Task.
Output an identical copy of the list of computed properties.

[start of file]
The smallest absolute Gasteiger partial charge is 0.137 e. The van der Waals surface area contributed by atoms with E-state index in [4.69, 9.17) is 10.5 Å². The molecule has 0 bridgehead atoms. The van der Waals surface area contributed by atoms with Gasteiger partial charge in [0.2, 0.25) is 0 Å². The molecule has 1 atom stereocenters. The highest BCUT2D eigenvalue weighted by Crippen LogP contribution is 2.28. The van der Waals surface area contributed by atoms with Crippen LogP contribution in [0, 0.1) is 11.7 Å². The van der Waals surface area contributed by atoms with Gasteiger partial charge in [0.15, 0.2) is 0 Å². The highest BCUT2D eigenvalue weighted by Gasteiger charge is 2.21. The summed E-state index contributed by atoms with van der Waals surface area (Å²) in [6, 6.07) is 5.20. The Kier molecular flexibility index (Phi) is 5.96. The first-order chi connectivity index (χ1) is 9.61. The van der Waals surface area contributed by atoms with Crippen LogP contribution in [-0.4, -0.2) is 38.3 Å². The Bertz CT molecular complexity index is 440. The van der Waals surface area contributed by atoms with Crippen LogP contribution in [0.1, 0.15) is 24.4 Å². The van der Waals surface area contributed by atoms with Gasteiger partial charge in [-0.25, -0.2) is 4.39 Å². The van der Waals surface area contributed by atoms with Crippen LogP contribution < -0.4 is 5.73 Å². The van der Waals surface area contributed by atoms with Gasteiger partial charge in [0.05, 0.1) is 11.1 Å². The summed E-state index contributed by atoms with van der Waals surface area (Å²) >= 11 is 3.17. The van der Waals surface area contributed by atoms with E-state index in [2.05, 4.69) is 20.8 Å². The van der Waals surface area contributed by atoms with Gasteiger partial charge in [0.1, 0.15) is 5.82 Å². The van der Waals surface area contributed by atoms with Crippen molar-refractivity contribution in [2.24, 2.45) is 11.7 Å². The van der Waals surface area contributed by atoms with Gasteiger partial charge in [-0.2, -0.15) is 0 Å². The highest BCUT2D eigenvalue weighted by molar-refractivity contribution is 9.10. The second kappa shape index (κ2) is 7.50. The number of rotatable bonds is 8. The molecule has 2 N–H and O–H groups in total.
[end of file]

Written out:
The smallest absolute Gasteiger partial charge is 0.137 e. The van der Waals surface area contributed by atoms with E-state index in [4.69, 9.17) is 10.5 Å². The molecule has 0 bridgehead atoms. The van der Waals surface area contributed by atoms with Gasteiger partial charge in [0.2, 0.25) is 0 Å². The molecule has 1 atom stereocenters. The highest BCUT2D eigenvalue weighted by Crippen LogP contribution is 2.28. The van der Waals surface area contributed by atoms with Crippen LogP contribution in [0, 0.1) is 11.7 Å². The van der Waals surface area contributed by atoms with Gasteiger partial charge in [0.15, 0.2) is 0 Å². The highest BCUT2D eigenvalue weighted by Gasteiger charge is 2.21. The summed E-state index contributed by atoms with van der Waals surface area (Å²) in [6, 6.07) is 5.20. The Kier molecular flexibility index (Phi) is 5.96. The first-order chi connectivity index (χ1) is 9.61. The van der Waals surface area contributed by atoms with Crippen LogP contribution in [-0.4, -0.2) is 38.3 Å². The Bertz CT molecular complexity index is 440. The van der Waals surface area contributed by atoms with Crippen LogP contribution in [0.1, 0.15) is 24.4 Å². The van der Waals surface area contributed by atoms with Gasteiger partial charge in [-0.25, -0.2) is 4.39 Å². The van der Waals surface area contributed by atoms with Crippen LogP contribution < -0.4 is 5.73 Å². The van der Waals surface area contributed by atoms with Gasteiger partial charge in [0.05, 0.1) is 11.1 Å². The summed E-state index contributed by atoms with van der Waals surface area (Å²) >= 11 is 3.17. The van der Waals surface area contributed by atoms with E-state index in [2.05, 4.69) is 20.8 Å². The van der Waals surface area contributed by atoms with Gasteiger partial charge in [0.1, 0.15) is 5.82 Å². The van der Waals surface area contributed by atoms with Crippen molar-refractivity contribution in [2.24, 2.45) is 11.7 Å². The van der Waals surface area contributed by atoms with Gasteiger partial charge in [-0.2, -0.15) is 0 Å². The highest BCUT2D eigenvalue weighted by molar-refractivity contribution is 9.10. The second kappa shape index (κ2) is 7.50. The number of rotatable bonds is 8. The molecule has 2 N–H and O–H groups in total.